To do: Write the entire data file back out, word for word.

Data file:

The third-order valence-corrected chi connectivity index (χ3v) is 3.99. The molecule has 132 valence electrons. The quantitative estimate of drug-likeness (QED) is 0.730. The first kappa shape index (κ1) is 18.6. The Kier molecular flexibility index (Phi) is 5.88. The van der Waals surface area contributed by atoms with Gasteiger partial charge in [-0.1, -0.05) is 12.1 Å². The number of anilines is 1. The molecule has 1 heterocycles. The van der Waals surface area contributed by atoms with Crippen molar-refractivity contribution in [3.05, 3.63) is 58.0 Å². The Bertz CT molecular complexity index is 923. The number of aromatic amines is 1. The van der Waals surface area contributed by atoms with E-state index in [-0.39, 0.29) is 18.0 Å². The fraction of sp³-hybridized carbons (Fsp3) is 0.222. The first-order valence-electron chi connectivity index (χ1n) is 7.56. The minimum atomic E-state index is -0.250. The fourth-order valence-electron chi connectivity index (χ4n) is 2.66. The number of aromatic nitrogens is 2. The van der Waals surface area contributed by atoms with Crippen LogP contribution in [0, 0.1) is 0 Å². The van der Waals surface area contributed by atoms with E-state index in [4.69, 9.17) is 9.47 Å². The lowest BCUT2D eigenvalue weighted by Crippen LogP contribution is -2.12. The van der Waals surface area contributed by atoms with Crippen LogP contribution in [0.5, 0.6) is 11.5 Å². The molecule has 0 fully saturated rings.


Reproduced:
The third-order valence-corrected chi connectivity index (χ3v) is 3.99. The molecule has 132 valence electrons. The quantitative estimate of drug-likeness (QED) is 0.730. The first kappa shape index (κ1) is 18.6. The Kier molecular flexibility index (Phi) is 5.88. The van der Waals surface area contributed by atoms with Gasteiger partial charge in [-0.1, -0.05) is 12.1 Å². The number of anilines is 1. The molecule has 1 heterocycles. The van der Waals surface area contributed by atoms with Crippen molar-refractivity contribution in [3.05, 3.63) is 58.0 Å². The Bertz CT molecular complexity index is 923. The number of aromatic amines is 1. The van der Waals surface area contributed by atoms with E-state index in [-0.39, 0.29) is 18.0 Å². The fraction of sp³-hybridized carbons (Fsp3) is 0.222. The first-order valence-electron chi connectivity index (χ1n) is 7.56. The minimum atomic E-state index is -0.250. The fourth-order valence-electron chi connectivity index (χ4n) is 2.66. The number of aromatic nitrogens is 2. The van der Waals surface area contributed by atoms with Crippen LogP contribution in [0, 0.1) is 0 Å². The van der Waals surface area contributed by atoms with E-state index in [4.69, 9.17) is 9.47 Å². The lowest BCUT2D eigenvalue weighted by Crippen LogP contribution is -2.12. The van der Waals surface area contributed by atoms with Crippen LogP contribution in [0.5, 0.6) is 11.5 Å². The molecule has 0 fully saturated rings.